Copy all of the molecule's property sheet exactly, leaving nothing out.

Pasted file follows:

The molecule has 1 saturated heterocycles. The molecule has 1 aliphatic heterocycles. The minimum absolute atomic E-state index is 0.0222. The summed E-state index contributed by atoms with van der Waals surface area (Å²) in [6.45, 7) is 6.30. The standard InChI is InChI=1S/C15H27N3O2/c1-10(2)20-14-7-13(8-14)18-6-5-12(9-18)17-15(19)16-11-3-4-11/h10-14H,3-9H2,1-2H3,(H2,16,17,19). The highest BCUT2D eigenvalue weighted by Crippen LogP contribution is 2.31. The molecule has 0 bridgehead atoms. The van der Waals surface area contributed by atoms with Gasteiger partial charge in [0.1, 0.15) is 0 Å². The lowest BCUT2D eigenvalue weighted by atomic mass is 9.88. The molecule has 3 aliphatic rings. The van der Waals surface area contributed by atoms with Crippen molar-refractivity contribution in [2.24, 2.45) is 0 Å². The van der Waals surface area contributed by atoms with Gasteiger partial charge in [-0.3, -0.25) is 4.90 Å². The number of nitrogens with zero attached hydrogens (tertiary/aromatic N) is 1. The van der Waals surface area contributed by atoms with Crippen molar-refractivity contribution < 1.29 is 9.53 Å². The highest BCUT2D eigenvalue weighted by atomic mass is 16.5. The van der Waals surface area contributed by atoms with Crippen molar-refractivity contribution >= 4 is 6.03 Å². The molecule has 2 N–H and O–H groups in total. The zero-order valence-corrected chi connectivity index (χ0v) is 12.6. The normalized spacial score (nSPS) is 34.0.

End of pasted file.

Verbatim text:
The molecule has 1 saturated heterocycles. The molecule has 1 aliphatic heterocycles. The minimum absolute atomic E-state index is 0.0222. The summed E-state index contributed by atoms with van der Waals surface area (Å²) in [6.45, 7) is 6.30. The standard InChI is InChI=1S/C15H27N3O2/c1-10(2)20-14-7-13(8-14)18-6-5-12(9-18)17-15(19)16-11-3-4-11/h10-14H,3-9H2,1-2H3,(H2,16,17,19). The highest BCUT2D eigenvalue weighted by Crippen LogP contribution is 2.31. The molecule has 0 bridgehead atoms. The van der Waals surface area contributed by atoms with Gasteiger partial charge in [0.1, 0.15) is 0 Å². The lowest BCUT2D eigenvalue weighted by atomic mass is 9.88. The molecule has 3 aliphatic rings. The van der Waals surface area contributed by atoms with Crippen molar-refractivity contribution in [2.24, 2.45) is 0 Å². The van der Waals surface area contributed by atoms with Gasteiger partial charge in [-0.3, -0.25) is 4.90 Å². The number of nitrogens with zero attached hydrogens (tertiary/aromatic N) is 1. The van der Waals surface area contributed by atoms with Crippen molar-refractivity contribution < 1.29 is 9.53 Å². The highest BCUT2D eigenvalue weighted by atomic mass is 16.5. The van der Waals surface area contributed by atoms with Crippen molar-refractivity contribution >= 4 is 6.03 Å². The molecule has 2 N–H and O–H groups in total. The zero-order valence-corrected chi connectivity index (χ0v) is 12.6. The normalized spacial score (nSPS) is 34.0.